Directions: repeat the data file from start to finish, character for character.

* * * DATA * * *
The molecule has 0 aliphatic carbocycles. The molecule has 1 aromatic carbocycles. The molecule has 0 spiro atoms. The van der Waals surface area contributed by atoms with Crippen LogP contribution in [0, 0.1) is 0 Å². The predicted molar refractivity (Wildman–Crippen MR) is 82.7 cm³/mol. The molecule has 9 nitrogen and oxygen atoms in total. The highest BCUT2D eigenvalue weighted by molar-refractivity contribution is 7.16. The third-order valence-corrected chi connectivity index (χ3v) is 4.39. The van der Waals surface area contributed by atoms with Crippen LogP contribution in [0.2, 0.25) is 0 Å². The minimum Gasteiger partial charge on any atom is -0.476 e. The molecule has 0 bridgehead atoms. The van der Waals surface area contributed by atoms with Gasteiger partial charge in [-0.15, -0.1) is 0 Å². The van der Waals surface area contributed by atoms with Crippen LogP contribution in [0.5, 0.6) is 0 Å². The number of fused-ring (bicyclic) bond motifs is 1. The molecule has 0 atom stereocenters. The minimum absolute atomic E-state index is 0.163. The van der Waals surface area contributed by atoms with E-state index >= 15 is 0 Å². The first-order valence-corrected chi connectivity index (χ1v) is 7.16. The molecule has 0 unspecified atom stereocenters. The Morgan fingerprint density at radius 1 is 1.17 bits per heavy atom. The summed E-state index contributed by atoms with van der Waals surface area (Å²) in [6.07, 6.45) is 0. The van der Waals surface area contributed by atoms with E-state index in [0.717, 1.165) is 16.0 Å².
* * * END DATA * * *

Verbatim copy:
The molecule has 0 aliphatic carbocycles. The molecule has 1 aromatic carbocycles. The molecule has 0 spiro atoms. The van der Waals surface area contributed by atoms with Crippen LogP contribution in [0, 0.1) is 0 Å². The predicted molar refractivity (Wildman–Crippen MR) is 82.7 cm³/mol. The molecule has 9 nitrogen and oxygen atoms in total. The highest BCUT2D eigenvalue weighted by molar-refractivity contribution is 7.16. The third-order valence-corrected chi connectivity index (χ3v) is 4.39. The van der Waals surface area contributed by atoms with Crippen LogP contribution in [0.2, 0.25) is 0 Å². The minimum Gasteiger partial charge on any atom is -0.476 e. The molecule has 0 bridgehead atoms. The van der Waals surface area contributed by atoms with Gasteiger partial charge in [-0.15, -0.1) is 0 Å². The van der Waals surface area contributed by atoms with Crippen LogP contribution in [0.5, 0.6) is 0 Å². The number of fused-ring (bicyclic) bond motifs is 1. The molecule has 0 atom stereocenters. The minimum absolute atomic E-state index is 0.163. The van der Waals surface area contributed by atoms with E-state index >= 15 is 0 Å². The first-order valence-corrected chi connectivity index (χ1v) is 7.16. The molecule has 0 unspecified atom stereocenters. The Morgan fingerprint density at radius 1 is 1.17 bits per heavy atom. The summed E-state index contributed by atoms with van der Waals surface area (Å²) in [6.07, 6.45) is 0. The van der Waals surface area contributed by atoms with E-state index in [0.717, 1.165) is 16.0 Å².